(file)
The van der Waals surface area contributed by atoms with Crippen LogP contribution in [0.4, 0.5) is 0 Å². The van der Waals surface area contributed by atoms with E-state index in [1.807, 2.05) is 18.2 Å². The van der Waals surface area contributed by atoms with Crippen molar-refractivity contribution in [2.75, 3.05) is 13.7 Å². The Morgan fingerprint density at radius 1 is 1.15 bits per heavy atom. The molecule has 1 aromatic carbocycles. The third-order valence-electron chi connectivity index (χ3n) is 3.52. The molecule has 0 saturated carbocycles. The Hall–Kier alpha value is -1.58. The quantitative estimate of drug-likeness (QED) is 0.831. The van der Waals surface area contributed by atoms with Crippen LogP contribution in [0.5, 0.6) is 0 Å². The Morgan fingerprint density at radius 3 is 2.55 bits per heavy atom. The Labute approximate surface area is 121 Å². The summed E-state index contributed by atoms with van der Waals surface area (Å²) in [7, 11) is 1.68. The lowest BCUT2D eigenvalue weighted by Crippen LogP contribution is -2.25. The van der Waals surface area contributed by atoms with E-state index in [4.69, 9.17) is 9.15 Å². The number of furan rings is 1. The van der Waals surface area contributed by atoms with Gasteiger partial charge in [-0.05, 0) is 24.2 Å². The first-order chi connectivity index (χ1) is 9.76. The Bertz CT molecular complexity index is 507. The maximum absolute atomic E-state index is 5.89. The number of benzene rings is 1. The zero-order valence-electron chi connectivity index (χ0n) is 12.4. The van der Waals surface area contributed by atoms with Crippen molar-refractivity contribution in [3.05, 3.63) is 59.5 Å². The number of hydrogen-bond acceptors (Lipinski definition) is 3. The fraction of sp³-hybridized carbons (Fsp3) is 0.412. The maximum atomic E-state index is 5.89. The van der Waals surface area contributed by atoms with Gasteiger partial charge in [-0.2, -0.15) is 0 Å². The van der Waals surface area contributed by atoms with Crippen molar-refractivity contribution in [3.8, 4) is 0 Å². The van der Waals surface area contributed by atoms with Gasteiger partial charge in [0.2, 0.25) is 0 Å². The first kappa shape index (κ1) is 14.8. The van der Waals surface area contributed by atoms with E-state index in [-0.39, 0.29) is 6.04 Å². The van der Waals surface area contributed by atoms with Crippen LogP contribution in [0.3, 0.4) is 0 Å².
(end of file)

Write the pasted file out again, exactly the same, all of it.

The van der Waals surface area contributed by atoms with Crippen LogP contribution in [0.4, 0.5) is 0 Å². The van der Waals surface area contributed by atoms with E-state index in [1.807, 2.05) is 18.2 Å². The van der Waals surface area contributed by atoms with Crippen molar-refractivity contribution in [2.75, 3.05) is 13.7 Å². The Morgan fingerprint density at radius 1 is 1.15 bits per heavy atom. The molecule has 1 aromatic carbocycles. The third-order valence-electron chi connectivity index (χ3n) is 3.52. The molecule has 0 saturated carbocycles. The Hall–Kier alpha value is -1.58. The quantitative estimate of drug-likeness (QED) is 0.831. The van der Waals surface area contributed by atoms with Crippen LogP contribution in [0.5, 0.6) is 0 Å². The Morgan fingerprint density at radius 3 is 2.55 bits per heavy atom. The Labute approximate surface area is 121 Å². The summed E-state index contributed by atoms with van der Waals surface area (Å²) in [7, 11) is 1.68. The lowest BCUT2D eigenvalue weighted by Crippen LogP contribution is -2.25. The van der Waals surface area contributed by atoms with E-state index in [4.69, 9.17) is 9.15 Å². The number of furan rings is 1. The van der Waals surface area contributed by atoms with Gasteiger partial charge in [-0.05, 0) is 24.2 Å². The first-order chi connectivity index (χ1) is 9.76. The Bertz CT molecular complexity index is 507. The maximum absolute atomic E-state index is 5.89. The number of benzene rings is 1. The zero-order valence-electron chi connectivity index (χ0n) is 12.4. The van der Waals surface area contributed by atoms with Crippen molar-refractivity contribution in [3.05, 3.63) is 59.5 Å². The number of hydrogen-bond acceptors (Lipinski definition) is 3. The fraction of sp³-hybridized carbons (Fsp3) is 0.412. The maximum atomic E-state index is 5.89. The van der Waals surface area contributed by atoms with Gasteiger partial charge in [-0.2, -0.15) is 0 Å². The van der Waals surface area contributed by atoms with Crippen molar-refractivity contribution in [3.8, 4) is 0 Å². The van der Waals surface area contributed by atoms with Gasteiger partial charge in [0.2, 0.25) is 0 Å². The first kappa shape index (κ1) is 14.8. The van der Waals surface area contributed by atoms with E-state index in [-0.39, 0.29) is 6.04 Å². The van der Waals surface area contributed by atoms with Crippen LogP contribution in [0.3, 0.4) is 0 Å².